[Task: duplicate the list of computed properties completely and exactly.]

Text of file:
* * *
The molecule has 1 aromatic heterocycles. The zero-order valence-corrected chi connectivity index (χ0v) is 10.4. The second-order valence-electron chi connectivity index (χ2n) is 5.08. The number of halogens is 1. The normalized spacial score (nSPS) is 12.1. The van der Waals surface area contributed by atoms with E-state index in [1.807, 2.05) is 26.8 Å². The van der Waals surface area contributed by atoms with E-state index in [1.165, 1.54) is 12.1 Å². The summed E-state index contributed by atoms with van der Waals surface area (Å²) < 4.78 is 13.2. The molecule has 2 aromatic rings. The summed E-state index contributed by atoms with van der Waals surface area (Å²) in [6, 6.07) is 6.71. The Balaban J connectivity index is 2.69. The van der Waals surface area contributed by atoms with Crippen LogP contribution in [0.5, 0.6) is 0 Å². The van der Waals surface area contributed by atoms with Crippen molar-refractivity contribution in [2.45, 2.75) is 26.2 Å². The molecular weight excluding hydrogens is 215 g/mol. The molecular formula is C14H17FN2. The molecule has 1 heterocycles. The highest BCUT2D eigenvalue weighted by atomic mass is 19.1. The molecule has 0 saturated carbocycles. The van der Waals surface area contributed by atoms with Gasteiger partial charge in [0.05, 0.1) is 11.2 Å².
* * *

The molecule has 1 aromatic heterocycles. The zero-order valence-corrected chi connectivity index (χ0v) is 10.4. The second-order valence-electron chi connectivity index (χ2n) is 5.08. The number of halogens is 1. The normalized spacial score (nSPS) is 12.1. The van der Waals surface area contributed by atoms with E-state index in [1.807, 2.05) is 26.8 Å². The van der Waals surface area contributed by atoms with E-state index in [1.165, 1.54) is 12.1 Å². The summed E-state index contributed by atoms with van der Waals surface area (Å²) < 4.78 is 13.2. The molecule has 2 aromatic rings. The summed E-state index contributed by atoms with van der Waals surface area (Å²) in [6, 6.07) is 6.71. The Balaban J connectivity index is 2.69. The van der Waals surface area contributed by atoms with Crippen LogP contribution in [0.5, 0.6) is 0 Å². The van der Waals surface area contributed by atoms with Crippen molar-refractivity contribution in [2.45, 2.75) is 26.2 Å². The molecular weight excluding hydrogens is 215 g/mol. The molecular formula is C14H17FN2. The molecule has 1 heterocycles. The highest BCUT2D eigenvalue weighted by atomic mass is 19.1. The molecule has 0 saturated carbocycles. The van der Waals surface area contributed by atoms with Gasteiger partial charge in [0.05, 0.1) is 11.2 Å².